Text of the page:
Gas fields containing contaminants continue to not only challenge new field development projects, but also existing operations worldwide. Unforeseen variables such as increasing levels of contaminants from existing fields paired with increased sales gas demands, justifies the urgent need of identifying limits and pushing boundaries of existing facilities to handle the operation parameter changes.

This study focuses on a debottlenecking study done for an existing operational facilities located at the Caspian Sea area, with an original inlet H2S design of 45 ppmv, to be processed down to < 3.5 ppmv. New sales gas demand requires for the existing facilities to process sour gas from reservoir having a maximum level of 580 ppmv H2S, at a higher continuous sales gas volume. Challenges to achieving this also includes uncertainties due to fluctuations of H2S levels from the reservoirs, with some variations going from <10 ppmv to 300 ppmv H2S coming out from the same well.

Discussion will elaborate on challenges in meeting the new sales volume with expected increased in H2S levels from existing wells, and how limitations of existing facilities (Acid Gas Removal Unit, Acid Gas Incinerators and materials sour service compatibility) are addressed to produce a feasible operating envelope, with minimal changes to existing operating facilities.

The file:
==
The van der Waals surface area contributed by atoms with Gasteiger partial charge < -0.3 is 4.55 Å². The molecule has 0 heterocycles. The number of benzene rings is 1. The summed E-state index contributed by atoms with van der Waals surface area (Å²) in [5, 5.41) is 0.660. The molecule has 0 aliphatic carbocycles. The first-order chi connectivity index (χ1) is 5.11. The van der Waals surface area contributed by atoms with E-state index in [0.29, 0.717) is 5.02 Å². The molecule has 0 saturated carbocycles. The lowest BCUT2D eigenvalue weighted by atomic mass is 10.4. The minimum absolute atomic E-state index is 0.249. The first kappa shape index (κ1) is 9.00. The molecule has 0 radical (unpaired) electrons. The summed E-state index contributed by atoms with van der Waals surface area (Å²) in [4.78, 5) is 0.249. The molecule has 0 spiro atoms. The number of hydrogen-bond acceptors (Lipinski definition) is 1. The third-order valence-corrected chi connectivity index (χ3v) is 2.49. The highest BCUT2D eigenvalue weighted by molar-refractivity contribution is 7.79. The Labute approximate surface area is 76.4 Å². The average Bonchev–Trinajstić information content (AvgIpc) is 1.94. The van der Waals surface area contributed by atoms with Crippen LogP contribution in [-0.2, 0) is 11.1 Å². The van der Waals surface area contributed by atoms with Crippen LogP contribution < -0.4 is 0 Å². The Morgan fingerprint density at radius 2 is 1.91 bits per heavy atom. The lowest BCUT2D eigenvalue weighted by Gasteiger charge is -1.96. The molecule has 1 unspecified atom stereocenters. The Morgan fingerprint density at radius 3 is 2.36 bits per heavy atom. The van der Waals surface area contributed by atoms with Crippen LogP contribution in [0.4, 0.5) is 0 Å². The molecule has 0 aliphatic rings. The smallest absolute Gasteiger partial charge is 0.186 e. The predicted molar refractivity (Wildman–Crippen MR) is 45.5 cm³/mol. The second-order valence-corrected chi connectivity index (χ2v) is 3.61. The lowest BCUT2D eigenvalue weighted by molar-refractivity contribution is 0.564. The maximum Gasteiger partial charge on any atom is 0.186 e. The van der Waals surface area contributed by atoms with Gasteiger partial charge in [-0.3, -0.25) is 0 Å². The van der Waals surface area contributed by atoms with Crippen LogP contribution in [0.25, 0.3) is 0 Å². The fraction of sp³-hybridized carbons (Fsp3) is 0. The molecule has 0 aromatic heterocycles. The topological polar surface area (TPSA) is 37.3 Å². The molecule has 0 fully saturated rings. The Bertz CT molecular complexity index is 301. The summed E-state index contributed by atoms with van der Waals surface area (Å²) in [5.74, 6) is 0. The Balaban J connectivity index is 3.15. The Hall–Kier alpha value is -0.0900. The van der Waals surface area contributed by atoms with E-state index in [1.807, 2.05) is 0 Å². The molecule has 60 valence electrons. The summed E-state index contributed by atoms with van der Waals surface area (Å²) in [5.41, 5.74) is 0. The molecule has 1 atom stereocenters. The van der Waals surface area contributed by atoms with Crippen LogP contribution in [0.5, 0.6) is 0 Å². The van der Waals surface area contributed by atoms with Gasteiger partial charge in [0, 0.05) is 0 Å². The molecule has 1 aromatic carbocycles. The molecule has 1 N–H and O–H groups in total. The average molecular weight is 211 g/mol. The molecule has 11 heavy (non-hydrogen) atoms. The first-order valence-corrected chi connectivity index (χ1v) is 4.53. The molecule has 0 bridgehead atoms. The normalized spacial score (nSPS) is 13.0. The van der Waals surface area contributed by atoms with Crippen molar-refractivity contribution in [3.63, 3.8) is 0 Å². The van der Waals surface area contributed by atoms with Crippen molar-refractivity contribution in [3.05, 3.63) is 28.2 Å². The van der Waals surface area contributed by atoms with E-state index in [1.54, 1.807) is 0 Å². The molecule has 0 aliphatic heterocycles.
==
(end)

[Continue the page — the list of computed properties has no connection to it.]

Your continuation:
Actual operating data from approximately 5 years of operation was analyzed to determine the feasibility of the AGRU and Incinerator to handle higher H2S levels in feed. This is in anticipation of continuous feed gas volume of 500 MMscfd, at blended H2S levels of between 45 ppm to 162 ppm (worst case scenario). Existing facilities sour materials compatibility analysis are also done to determine the feasibility of the operating envelope.

In the analysis, data from actual operating history and new production profiles are plotted against a feasible operating curve developed for the AGRU. The resultant graph gives an indication of the existing AGRU capability to manage incoming increase in gas volume and H2S levels. The analysis also evaluates the impact to the Incinerators, with new emission dispersion simulations done, to ensure operating curve complies with local environmental regulations on emission dispersion.

The analyses conclude that the existing facilities is deemed adequate to handle new gas demand, with some curtailment on blended H2S levels to ensure only minimum changes and upgrades are required to existing facilities. The curves developed are hereby used as a reference for operations of the facilities in the future, whilst the methods applied here can be used as a reference for future sour facilities debottlenecking.

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